They were helped along the way by the man from the LGA who told us that a clever chap like Mr Parry-Jones could easily string the process out if it suited his purposes.

And members of the IPPG were eager to believe all this because it supported the conclusion that their Leader had already reached.

Of course a long drawn out DIP process, followed by a finding of no gross misconduct, would have suited the chief executive who could have enjoyed a 6-15 month paid holiday AND a big payout. So it is surprising that he should forgo £52,000 worth of pension payments to which he has “a contractual entitlement” in order to facilitate his own exit.

The Leader himself urged those who had long wanted to see the back of the chief executive, to “seize the opportunity” to have him gone by 31 October. When they looked at the £330,000 price tag, this was an opportunity opponents of the deal were happy to pass up.

Interestingly, when I did a search on the Internet, I came across a very recent case involving Thanet District Council in which Mark Lowe QC, acting as DIP, managed to interview nine witnesses; read a wide range of correspondence; and write a 48 page report, all within the two-month period 2 July 2014 to 5 September 2014.

That brings us to the third leg of the argument – the strength of the council’s case against Mr Parry-Jones. This, we were advised, was weak.

This revolved mainly, but not entirely around the fateful meeting between the chief executive and Cllrs Mark Edwards and Peter Morgan in his office some time after the meeting of council where it had been resolved to write to the two recipients of these “unlawful” pension payments asking them to return the money.

If the evidence of the two members is to be believed, Mr Parry-Jones was none too pleased with the way they had voted.

As the matter was due back before the July meeting of council, there is a clear implication that the chief executive was trying to ensure that they didn’t vote the “wrong” way again.

As I have said previously, much hangs on whether the evidence given by Cllrs Edwards and Morgan would stand up to challenge, but as nobody has suggested otherwise, we will have to assume that it would.

So what we are expected to believe is that a QC well versed in constitutional issues would look at this, shrug his shoulders and say “stuff happens”.

Knowing something about constitutional law, I think this is nonsense.

The idea that it is OK for a senior council official to even criticise the way members vote, never mind try to influence their future voting behavior, is simply bizarre because it completely undermines the doctrine of the separation of powers that is the very basis of any democratic constitution.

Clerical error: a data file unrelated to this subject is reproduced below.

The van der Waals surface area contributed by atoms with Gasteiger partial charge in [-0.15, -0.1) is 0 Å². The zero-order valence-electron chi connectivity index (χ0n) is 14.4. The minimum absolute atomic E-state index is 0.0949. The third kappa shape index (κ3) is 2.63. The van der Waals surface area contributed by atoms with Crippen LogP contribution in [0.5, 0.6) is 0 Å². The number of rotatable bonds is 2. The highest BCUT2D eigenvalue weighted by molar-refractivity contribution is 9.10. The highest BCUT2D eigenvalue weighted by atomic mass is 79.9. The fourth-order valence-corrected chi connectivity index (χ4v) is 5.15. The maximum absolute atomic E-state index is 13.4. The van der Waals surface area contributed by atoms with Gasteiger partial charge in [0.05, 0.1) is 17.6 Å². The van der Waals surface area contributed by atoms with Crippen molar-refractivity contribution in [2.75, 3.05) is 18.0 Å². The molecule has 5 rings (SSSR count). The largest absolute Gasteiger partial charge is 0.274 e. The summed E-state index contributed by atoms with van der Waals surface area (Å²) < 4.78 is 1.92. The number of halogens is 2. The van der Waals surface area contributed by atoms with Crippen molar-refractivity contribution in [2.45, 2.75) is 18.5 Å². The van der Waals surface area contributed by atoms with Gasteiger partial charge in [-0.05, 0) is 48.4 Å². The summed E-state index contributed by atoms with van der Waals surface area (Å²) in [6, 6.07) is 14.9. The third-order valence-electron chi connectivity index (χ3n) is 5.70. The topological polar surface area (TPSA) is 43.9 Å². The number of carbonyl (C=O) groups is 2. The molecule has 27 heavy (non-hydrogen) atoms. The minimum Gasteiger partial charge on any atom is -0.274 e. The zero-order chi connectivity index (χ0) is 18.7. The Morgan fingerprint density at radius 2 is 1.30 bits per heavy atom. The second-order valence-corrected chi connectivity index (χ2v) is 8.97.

And that’s without considering the “expletive-laden tirade”, which is bullying in anybody’s language.

It seems that this was the view of the majority of members at one time because it was the reporting of this meeting in the Pembrokeshire Herald that led directly to the 46-3 vote of no confidence in Mr Parry Jones at the meeting on 12 September.

Why the vote of no confidence, if they thought he had done nothing seriously wrong?

Also, it is worth noting that the disciplinary committee, which had an 8-5 IPPG majority, resolved that a DIP be appointed to further investigate the allegations against Mr Parry-Jones. Surely they weren’t “gambling with public money” by putting the council to the expense of of this 6-15 month process, when there was no worthwhile evidence to investigate.

Unfortunately, as this revised settlement will not be returning to full council for approval, I will not be able to point this out to the IPPG loyalists. And this failure to seek council approval for this revised deal is another bone of contention.

At its meeting on September 12 it was resolved:

“The Council authorises the Leader to take the necessary action to engage with the Chief Executive and his representative to explore a resolution of the present situation faced by the Council.”

The Leader came back with a proposed settlement which the council approved. That settlement was derailed when the auditor objected to the inclusion of the “unlawful” pension payments and the Leader then had to “explore” other ways to resolve the situation.

Note that the resolution of council didn’t give the Leader the authority to agree a settlement – but that’s exactly what he has done.

Cllr Jamie Adams told the Western Telegraph:

“Certain members of the council wanted the situation to run and run for their own personal political agendas.”

“I considered them gambling with public money.”